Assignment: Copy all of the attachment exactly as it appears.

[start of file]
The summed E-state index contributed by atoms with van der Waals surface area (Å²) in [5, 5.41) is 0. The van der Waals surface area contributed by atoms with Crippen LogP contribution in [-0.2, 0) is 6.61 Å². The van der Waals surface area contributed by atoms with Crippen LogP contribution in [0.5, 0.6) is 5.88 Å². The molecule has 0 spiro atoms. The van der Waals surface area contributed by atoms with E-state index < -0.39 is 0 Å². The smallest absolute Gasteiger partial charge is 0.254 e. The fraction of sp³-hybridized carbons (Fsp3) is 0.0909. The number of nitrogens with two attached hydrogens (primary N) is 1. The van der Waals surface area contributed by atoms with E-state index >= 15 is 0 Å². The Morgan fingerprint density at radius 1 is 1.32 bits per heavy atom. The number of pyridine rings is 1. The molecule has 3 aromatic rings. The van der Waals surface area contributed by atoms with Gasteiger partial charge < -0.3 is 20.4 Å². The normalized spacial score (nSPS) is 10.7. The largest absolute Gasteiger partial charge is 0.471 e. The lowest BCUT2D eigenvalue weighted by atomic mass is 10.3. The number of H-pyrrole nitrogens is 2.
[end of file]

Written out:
The summed E-state index contributed by atoms with van der Waals surface area (Å²) in [5, 5.41) is 0. The van der Waals surface area contributed by atoms with Crippen LogP contribution in [-0.2, 0) is 6.61 Å². The van der Waals surface area contributed by atoms with Crippen LogP contribution in [0.5, 0.6) is 5.88 Å². The molecule has 0 spiro atoms. The van der Waals surface area contributed by atoms with E-state index < -0.39 is 0 Å². The smallest absolute Gasteiger partial charge is 0.254 e. The fraction of sp³-hybridized carbons (Fsp3) is 0.0909. The number of nitrogens with two attached hydrogens (primary N) is 1. The van der Waals surface area contributed by atoms with E-state index >= 15 is 0 Å². The Morgan fingerprint density at radius 1 is 1.32 bits per heavy atom. The number of pyridine rings is 1. The molecule has 3 aromatic rings. The van der Waals surface area contributed by atoms with Gasteiger partial charge < -0.3 is 20.4 Å². The normalized spacial score (nSPS) is 10.7. The largest absolute Gasteiger partial charge is 0.471 e. The lowest BCUT2D eigenvalue weighted by atomic mass is 10.3. The number of H-pyrrole nitrogens is 2.